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We develop a pre-training approach for incorporating commonsense knowledge into language representation models

Align, Mask and Select: A Simple Method for Incorporating Commonsense Knowledge into Language Representation Models

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Abstract

Neural language representation models such as Bidirectional Encoder Representations from Transformers (BERT) pre-trained on large-scale corpora can well capture rich semantics from plain text, and can be fine-tuned to consistently improve the performance on various natural language processing (NLP) tasks. However, the existing pre-train...More

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Introduction
Highlights
  • Pre-trained language representation models, including feature-based methods (Pennington, Socher, and Manning 2014; Peters et al 2017) and fine-tuning methods (Howard and Ruder 2018; Radford et al 2018; Devlin et al 2018), can capture rich language information from text and benefit many natural language processing (NLP) tasks
  • Bidirectional Encoder Representations from Transformers (BERT) (Devlin et al 2018), as one of the most recently developed models, has produced the state-of-the-art results by simple fine-tuning on various NLP tasks, including named entity recognition (NER) (Sang and De Meulder 2003), text classification (Wang et al 2018), natural language inference (NLI) (Bowman et al 2015), question answering (QA) (Rajpurkar et al 2016; Zellers et al 2018), and has achieved human-level performances on several datasets (Rajpurkar et al 2016; Zellers et al 2018)
  • We propose a pre-training approach for incorporating commonsense knowledge that includes a method to construct largescale, natural language sentences. (Rajani et al 2019) collected the Common Sense Explanations (CoS-E) dataset using Amazon Mechanical Turk and applied a Commonsense Auto-Generated Explanations (CAGE) framework to language representation models, such as GPT and BERT
  • To investigate whether our multi-choice QA based pre-training approach degenerates the performance on common sentence classification tasks, we evaluate the BERT CSbase and
  • We develop a pre-training approach for incorporating commonsense knowledge into language representation models such as BERT
  • Experimental results demonstrate that pre-training models using the proposed approach followed by fine-tuning achieves significant improvements on various commonsense-related tasks, such as CommonsenseQA and Winograd Schema Challenge, while maintaining comparable performance on other NLP tasks, such as sentence classification and natural language inference (NLI) tasks, compared to the original BERT models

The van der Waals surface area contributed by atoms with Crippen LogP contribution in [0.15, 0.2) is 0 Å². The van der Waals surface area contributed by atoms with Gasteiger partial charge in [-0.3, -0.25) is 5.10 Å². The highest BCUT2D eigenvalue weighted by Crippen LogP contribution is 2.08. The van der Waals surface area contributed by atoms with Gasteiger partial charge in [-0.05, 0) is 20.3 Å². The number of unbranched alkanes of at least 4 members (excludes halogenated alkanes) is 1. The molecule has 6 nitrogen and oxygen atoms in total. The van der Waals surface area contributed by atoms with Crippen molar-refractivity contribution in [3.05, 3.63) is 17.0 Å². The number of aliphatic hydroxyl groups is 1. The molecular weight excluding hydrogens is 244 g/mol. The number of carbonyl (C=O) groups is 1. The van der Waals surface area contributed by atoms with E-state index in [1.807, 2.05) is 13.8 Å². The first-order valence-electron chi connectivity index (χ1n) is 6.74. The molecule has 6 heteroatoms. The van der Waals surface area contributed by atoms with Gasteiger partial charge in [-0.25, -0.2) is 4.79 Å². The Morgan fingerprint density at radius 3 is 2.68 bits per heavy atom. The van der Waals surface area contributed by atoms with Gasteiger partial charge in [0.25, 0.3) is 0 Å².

Methods
  • The authors investigate the performance of finetuning the BERT CS models on several NLP tasks.
  • The authors conduct experiments on a commonsense-related multi-choice question answering benchmark, the CommonsenseQA dataset (Talmor et al 2018).
  • The CommonsenseQA dataset consists of 12,247 questions with one correct answer and four distractor answers.
  • This dataset consists of two splits the question token split and the random split.
  • The statistics of the CommonsenseQA dataset are shown in Table 3
Results
  • As shown in Table 9, the model BERT CSlarge achieves the same performance on CLOSE set and better performance on FAR set than BERTlarge.
Conclusion
  • The authors develop a pre-training approach for incorporating commonsense knowledge into language representation models such as BERT.
  • Experimental results demonstrate that pre-training models using the proposed approach followed by fine-tuning achieves significant improvements on various commonsense-related tasks, such as CommonsenseQA and Winograd Schema Challenge, while maintaining comparable performance on other NLP tasks, such as sentence classification and natural language inference (NLI) tasks, compared to the original BERT models.
  • The authors plan to incorporate commonsense knowledge information into other language representation models such as XLNet (Yang et al 2019)
Summary
  • Introduction:

    Pre-trained language representation models, including feature-based methods (Pennington, Socher, and Manning 2014; Peters et al 2017) and fine-tuning methods (Howard and Ruder 2018; Radford et al 2018; Devlin et al 2018), can capture rich language information from text and benefit many NLP tasks.
  • Bidirectional Encoder Representations from Transformers (BERT) (Devlin et al 2018), as one of the most recently developed models, has produced the state-of-the-art results by simple fine-tuning on various NLP tasks, including named entity recognition (NER) (Sang and De Meulder 2003), text classification (Wang et al 2018), natural language inference (NLI) (Bowman et al 2015), question answering (QA) (Rajpurkar et al 2016; Zellers et al 2018), and has achieved human-level performances on several datasets (Rajpurkar et al 2016; Zellers et al 2018).
  • As can be seen from the examples, it is easy for humans to answer the questions based on their knowledge about the world, it is a great challenge for machines when there is limited training data
  • Methods:

    The authors investigate the performance of finetuning the BERT CS models on several NLP tasks.